WASHINGTON -- (AP) -- The U.S. Senate is following their counterparts
House of Representatives, taking up a resolution on Tuesday condemning
President Clinton's offer of clemency to Puerto Rican militants.
The Senate agreed Monday night to take up the issue and will do
The Senate resolution, sponsored by Senate Majority Leader Trent
and Sen. Paul Coverdell, R-Ga, says that Clinton made ``deplorable concessions
to terrorists, undermined national security and emboldened domestic and
The House of Representatives approved a similar resolution 311-41
with 93 Democrats abandoning the president to side with Republicans on the
President Clinton ignited a firestorm of criticism when he announced
that he would commute the sentences of 16 Puerto Rican militants if they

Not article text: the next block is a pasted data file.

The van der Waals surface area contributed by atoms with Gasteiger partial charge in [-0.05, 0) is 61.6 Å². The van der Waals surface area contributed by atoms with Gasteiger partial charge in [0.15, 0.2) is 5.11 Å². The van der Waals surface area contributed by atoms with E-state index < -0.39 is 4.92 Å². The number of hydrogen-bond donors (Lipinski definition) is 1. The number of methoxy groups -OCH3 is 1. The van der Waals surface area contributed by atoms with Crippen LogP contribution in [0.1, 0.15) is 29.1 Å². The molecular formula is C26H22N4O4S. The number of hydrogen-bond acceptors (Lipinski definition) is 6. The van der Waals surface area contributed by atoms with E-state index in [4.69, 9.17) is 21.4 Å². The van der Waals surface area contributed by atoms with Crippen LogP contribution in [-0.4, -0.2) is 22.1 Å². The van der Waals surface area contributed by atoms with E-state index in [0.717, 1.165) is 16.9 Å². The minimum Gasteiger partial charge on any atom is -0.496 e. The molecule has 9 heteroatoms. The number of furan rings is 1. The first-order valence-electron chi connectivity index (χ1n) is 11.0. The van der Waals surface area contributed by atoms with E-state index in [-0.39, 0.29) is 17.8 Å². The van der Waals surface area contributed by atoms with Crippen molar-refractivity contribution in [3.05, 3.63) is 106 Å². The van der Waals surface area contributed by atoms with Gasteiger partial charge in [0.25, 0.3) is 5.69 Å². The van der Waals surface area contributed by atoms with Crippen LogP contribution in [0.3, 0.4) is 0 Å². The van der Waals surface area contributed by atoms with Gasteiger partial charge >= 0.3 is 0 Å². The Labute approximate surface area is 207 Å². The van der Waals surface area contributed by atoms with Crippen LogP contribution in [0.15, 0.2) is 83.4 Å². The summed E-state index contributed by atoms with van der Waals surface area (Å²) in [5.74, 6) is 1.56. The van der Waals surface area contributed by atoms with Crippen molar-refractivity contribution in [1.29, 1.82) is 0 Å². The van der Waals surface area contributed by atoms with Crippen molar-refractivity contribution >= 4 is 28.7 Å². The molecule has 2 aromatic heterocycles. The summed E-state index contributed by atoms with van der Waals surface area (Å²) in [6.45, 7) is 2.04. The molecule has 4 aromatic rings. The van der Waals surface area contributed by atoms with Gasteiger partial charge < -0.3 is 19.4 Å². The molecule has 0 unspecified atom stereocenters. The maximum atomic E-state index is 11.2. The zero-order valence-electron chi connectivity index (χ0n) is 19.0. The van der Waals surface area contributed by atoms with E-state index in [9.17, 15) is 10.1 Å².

renounced violence and met other conditions of parole. Fourteen of them
accepted the offer and 11 were freed on Friday from federal prisons around the
One prisoner must serve five more years before he is released
clemency deal and the remaining two, who were already out of prison, have had
their fines of dlrs 100,000 and dlrs 50,000 eliminated under the clemency deal.
Most of those offered clemency were members of the FALN -- the
for Armed Forces of National Liberation -- which carried out some 130 bomb
attacks on political and military targets in the United States in the late 1970s and
early 1980s. The attacks killed six people and wounded dozens more.
Republicans and some members of the law enforcement community
Clinton of offering clemency to help his wife's all-but-announced Senate candidacy
from New York, home to some 1.3 million Puerto Ricans.
But the issue has turned into more of a headache for the first
lady. Mrs. Clinton
first came out against the clemency offer, angering many of New York's Puerto
Rican leaders. Then last week, she allowed that she may have been too hasty in
coming to her decision and should have consulted more with Latino leaders.
Copyright 1999 Miami Herald